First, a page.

Father Augustus Tolton, First Black Priest in the U.S.

He was born of the marriage union of two slaves, Peter Paul Tolton and his wife Martha Jane, in Ralls County, Missouri, April 1, 1854. The slaveholders, the Elliots, had all their slaves baptized, including the Toltons and their four children.  With the outbreak of the War between the States, Peter Paul hoped to gain […]

Servant Of God Mother Mary Lange, O.S.P.

Elizabeth Clarisse Lange (Mother Mary Lange of the Oblate Sisters of Providence) was born circa 1784 and died February 3, 1882. Mother Mary Lange founded the Oblate Sisters of Providence in 1829. The Oblates were the first United States based religious order of women of color. The Oblate Sisters were role models who provided an […]

A painful reminder of cultural genocide

  What was supposed to be just another amateur wrestling match held in southern New Jersey on Dec. 19 turned out to be an act of unspeakable violence, prompting a viral response on Twitter. A white male referee, Alan Mahoney, gave a white woman a pair of scissors to cut off the dreadlocks of 15-year-old […]

Dec. 25, 1837: Seminole Anti-colonial Struggle

By William Katz On Christmas day in 1837, the Africans and Native Americans who formed Florida’s Seminole Nation defeated a vastly superior U.S. invading army bent on cracnsking this early rainbow coalition and returning the Africans to slavery. Though it reads like a Hollywood thriller, this amazing story has yet to capture public attention. It […]

Slavery and Prison – Understanding the Connections

by Kim Gilmore “I’M BEGINNING TO BELIEVE THAT `U.S.A.’ STANDS FOR THE UNDERPRIVILEGED Slaves of America” (Esposito and Wood, 1982: 149), wrote a 20th-century prisoner from Mississippi in a letter detailing the daily violence he witnessed behind prison walls. His statement resounds with a long tradition of prisoners, particularly African-American prisoners, who have used the […]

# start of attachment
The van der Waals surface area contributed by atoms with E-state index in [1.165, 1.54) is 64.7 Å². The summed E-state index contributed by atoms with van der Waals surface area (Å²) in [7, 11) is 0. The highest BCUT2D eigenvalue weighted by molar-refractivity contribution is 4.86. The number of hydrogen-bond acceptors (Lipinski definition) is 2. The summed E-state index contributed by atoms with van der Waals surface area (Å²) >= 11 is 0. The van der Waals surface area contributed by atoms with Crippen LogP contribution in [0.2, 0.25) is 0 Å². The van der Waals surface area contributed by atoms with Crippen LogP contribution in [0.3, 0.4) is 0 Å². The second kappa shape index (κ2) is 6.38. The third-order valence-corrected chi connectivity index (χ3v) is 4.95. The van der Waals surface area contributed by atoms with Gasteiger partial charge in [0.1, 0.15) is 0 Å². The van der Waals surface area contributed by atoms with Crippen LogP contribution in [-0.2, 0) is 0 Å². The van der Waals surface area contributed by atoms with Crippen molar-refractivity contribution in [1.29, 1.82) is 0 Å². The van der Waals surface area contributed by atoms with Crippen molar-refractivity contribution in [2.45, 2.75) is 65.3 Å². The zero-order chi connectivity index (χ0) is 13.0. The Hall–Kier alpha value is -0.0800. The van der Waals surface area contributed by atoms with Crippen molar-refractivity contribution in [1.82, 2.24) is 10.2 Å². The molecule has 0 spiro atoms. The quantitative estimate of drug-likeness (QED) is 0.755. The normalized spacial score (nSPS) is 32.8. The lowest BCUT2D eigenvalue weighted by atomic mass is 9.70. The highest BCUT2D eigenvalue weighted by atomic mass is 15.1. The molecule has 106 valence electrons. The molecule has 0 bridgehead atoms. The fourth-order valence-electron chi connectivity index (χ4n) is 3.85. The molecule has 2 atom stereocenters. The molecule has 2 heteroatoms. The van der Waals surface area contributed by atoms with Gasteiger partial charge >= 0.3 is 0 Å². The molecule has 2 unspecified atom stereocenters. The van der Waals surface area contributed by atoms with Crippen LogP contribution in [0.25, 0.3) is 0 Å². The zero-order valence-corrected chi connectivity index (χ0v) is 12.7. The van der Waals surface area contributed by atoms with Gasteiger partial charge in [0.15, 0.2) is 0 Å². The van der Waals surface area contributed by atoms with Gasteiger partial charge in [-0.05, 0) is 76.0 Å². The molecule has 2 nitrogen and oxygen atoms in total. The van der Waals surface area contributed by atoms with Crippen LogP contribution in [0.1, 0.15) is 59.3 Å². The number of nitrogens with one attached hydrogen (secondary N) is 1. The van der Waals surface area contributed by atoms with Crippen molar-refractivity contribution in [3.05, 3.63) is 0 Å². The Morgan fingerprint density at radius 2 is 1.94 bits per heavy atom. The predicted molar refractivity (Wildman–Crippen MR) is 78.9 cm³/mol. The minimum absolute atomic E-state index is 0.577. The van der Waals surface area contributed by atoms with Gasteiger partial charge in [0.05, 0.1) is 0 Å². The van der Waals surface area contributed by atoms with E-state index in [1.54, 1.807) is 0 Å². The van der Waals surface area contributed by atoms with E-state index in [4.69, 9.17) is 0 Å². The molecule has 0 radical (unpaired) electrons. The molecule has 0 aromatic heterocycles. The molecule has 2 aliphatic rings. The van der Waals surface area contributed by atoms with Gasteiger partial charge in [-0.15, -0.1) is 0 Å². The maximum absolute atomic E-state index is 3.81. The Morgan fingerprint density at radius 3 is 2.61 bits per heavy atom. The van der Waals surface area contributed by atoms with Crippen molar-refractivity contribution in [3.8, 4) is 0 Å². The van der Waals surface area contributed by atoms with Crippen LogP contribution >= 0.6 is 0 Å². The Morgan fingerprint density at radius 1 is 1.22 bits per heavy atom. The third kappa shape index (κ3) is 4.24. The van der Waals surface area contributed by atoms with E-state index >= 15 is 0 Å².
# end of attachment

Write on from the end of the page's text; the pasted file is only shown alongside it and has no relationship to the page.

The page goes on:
Skin bleaching: Identity crisis or mental slavery?

In 1492, Christopher Columbus stumbled upon the Americas and Caribbean Islands in search of the East Indies. With open arms, the naartives welcome him as their guest, oblivious to their impending doom. Bringing with him diseases and a hidden agenda, he was following orders from the Roman Catholic church to revitalize the failing European economy under […]

Amerikan Crime: The 1944 Lynching of 15-Year-Old Willie James Howard for Writing a Christmas Card to a White Girl

  THE CRIME In December 1943, Willie James Howard, a 15-year-old Black youth, was in the 10th grade in Live Oak, Florida, and working at the local dime store. For Christmas, Willie James gave cards to all his co-workers, including a 15-year-old white girl named Cynthia Goff. He signed the card to Cynthia “with L.” […]

Louis, the black Mauritian who led South Afrika’s first large-scale slave rebellion in 1808

Photo: SA History As many Africans in the Caribbean and the Americas rose against slavery, the news of these courageous acts found its way back to Africa.  In 1808, Cape Town, the then capital of the Cape Colony, experienced its first ever slave rebellion. The region, home to the Khoisan people, was invaded by the […]

How the Ashanti game of Oware was used by slaves in the Caribbean to plan their escape from plantations

Oware is considered the oldest Mancala board game in the world. Dating back centuries to ancient Africa, specifically the Ashanti tribe in Ghana, Mancala is one of the most commonly known board games in Africa, among others. The worldwide spread is noted to be because of the slave trade Carribean that saw many Africans sold to […]